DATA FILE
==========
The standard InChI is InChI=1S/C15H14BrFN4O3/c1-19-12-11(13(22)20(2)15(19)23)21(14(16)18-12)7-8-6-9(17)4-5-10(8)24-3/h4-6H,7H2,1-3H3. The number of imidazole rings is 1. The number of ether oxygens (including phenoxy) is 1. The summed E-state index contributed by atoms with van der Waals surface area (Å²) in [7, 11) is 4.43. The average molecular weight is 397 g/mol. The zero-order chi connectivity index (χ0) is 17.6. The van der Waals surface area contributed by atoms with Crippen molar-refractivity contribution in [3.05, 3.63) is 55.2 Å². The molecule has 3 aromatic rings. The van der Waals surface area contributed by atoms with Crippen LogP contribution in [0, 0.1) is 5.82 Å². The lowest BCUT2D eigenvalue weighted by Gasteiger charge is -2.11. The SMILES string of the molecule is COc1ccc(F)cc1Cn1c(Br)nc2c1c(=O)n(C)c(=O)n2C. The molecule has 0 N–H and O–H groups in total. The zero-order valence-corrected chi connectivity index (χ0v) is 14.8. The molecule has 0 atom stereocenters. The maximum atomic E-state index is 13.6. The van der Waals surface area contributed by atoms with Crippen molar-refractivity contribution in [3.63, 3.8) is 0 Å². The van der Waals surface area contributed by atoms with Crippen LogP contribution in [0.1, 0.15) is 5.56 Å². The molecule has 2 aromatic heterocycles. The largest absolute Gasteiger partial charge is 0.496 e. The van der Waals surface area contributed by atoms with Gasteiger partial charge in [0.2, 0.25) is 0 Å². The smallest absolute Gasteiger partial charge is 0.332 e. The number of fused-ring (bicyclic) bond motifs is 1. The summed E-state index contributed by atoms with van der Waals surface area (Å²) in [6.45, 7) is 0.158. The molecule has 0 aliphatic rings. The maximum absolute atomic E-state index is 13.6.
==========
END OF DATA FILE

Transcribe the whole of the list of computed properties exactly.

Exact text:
The standard InChI is InChI=1S/C15H14BrFN4O3/c1-19-12-11(13(22)20(2)15(19)23)21(14(16)18-12)7-8-6-9(17)4-5-10(8)24-3/h4-6H,7H2,1-3H3. The number of imidazole rings is 1. The number of ether oxygens (including phenoxy) is 1. The summed E-state index contributed by atoms with van der Waals surface area (Å²) in [7, 11) is 4.43. The average molecular weight is 397 g/mol. The zero-order chi connectivity index (χ0) is 17.6. The van der Waals surface area contributed by atoms with Crippen molar-refractivity contribution in [3.05, 3.63) is 55.2 Å². The molecule has 3 aromatic rings. The van der Waals surface area contributed by atoms with Crippen LogP contribution in [0, 0.1) is 5.82 Å². The lowest BCUT2D eigenvalue weighted by Gasteiger charge is -2.11. The SMILES string of the molecule is COc1ccc(F)cc1Cn1c(Br)nc2c1c(=O)n(C)c(=O)n2C. The molecule has 0 N–H and O–H groups in total. The zero-order valence-corrected chi connectivity index (χ0v) is 14.8. The molecule has 0 atom stereocenters. The maximum atomic E-state index is 13.6. The van der Waals surface area contributed by atoms with Crippen molar-refractivity contribution in [3.63, 3.8) is 0 Å². The van der Waals surface area contributed by atoms with Crippen LogP contribution in [0.1, 0.15) is 5.56 Å². The molecule has 2 aromatic heterocycles. The largest absolute Gasteiger partial charge is 0.496 e. The van der Waals surface area contributed by atoms with Gasteiger partial charge in [0.2, 0.25) is 0 Å². The smallest absolute Gasteiger partial charge is 0.332 e. The number of fused-ring (bicyclic) bond motifs is 1. The summed E-state index contributed by atoms with van der Waals surface area (Å²) in [6.45, 7) is 0.158. The molecule has 0 aliphatic rings. The maximum absolute atomic E-state index is 13.6.